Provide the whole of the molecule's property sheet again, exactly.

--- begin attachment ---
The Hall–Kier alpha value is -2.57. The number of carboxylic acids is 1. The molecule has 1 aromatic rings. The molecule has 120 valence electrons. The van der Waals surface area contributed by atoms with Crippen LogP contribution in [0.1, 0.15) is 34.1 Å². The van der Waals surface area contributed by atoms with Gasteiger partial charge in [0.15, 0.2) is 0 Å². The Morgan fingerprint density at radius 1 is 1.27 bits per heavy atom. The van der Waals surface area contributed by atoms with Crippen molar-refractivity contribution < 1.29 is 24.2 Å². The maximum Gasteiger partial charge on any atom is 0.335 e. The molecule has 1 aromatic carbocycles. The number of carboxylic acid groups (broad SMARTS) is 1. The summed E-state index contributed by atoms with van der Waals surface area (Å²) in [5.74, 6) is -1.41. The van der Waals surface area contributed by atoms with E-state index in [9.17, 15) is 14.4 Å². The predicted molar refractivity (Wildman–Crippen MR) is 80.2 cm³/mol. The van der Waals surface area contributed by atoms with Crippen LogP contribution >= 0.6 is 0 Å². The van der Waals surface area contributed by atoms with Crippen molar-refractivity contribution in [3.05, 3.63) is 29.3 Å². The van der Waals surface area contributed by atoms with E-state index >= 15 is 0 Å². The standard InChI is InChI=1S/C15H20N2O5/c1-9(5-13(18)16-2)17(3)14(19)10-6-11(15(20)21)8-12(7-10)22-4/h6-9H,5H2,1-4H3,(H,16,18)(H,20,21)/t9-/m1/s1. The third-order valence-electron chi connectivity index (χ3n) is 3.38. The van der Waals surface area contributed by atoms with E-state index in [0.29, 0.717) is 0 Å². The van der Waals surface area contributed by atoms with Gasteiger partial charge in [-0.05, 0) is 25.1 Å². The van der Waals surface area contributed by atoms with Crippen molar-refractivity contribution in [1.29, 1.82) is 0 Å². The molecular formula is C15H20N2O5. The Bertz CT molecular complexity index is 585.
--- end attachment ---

The Hall–Kier alpha value is -2.57. The number of carboxylic acids is 1. The molecule has 1 aromatic rings. The molecule has 120 valence electrons. The van der Waals surface area contributed by atoms with Crippen LogP contribution in [0.1, 0.15) is 34.1 Å². The van der Waals surface area contributed by atoms with Gasteiger partial charge in [0.15, 0.2) is 0 Å². The Morgan fingerprint density at radius 1 is 1.27 bits per heavy atom. The van der Waals surface area contributed by atoms with Crippen molar-refractivity contribution < 1.29 is 24.2 Å². The maximum Gasteiger partial charge on any atom is 0.335 e. The molecule has 1 aromatic carbocycles. The number of carboxylic acid groups (broad SMARTS) is 1. The summed E-state index contributed by atoms with van der Waals surface area (Å²) in [5.74, 6) is -1.41. The van der Waals surface area contributed by atoms with E-state index in [9.17, 15) is 14.4 Å². The predicted molar refractivity (Wildman–Crippen MR) is 80.2 cm³/mol. The van der Waals surface area contributed by atoms with Crippen LogP contribution >= 0.6 is 0 Å². The van der Waals surface area contributed by atoms with Crippen molar-refractivity contribution in [3.05, 3.63) is 29.3 Å². The van der Waals surface area contributed by atoms with E-state index >= 15 is 0 Å². The standard InChI is InChI=1S/C15H20N2O5/c1-9(5-13(18)16-2)17(3)14(19)10-6-11(15(20)21)8-12(7-10)22-4/h6-9H,5H2,1-4H3,(H,16,18)(H,20,21)/t9-/m1/s1. The third-order valence-electron chi connectivity index (χ3n) is 3.38. The van der Waals surface area contributed by atoms with E-state index in [0.29, 0.717) is 0 Å². The van der Waals surface area contributed by atoms with Gasteiger partial charge in [-0.05, 0) is 25.1 Å². The van der Waals surface area contributed by atoms with Crippen molar-refractivity contribution in [1.29, 1.82) is 0 Å². The molecular formula is C15H20N2O5. The Bertz CT molecular complexity index is 585.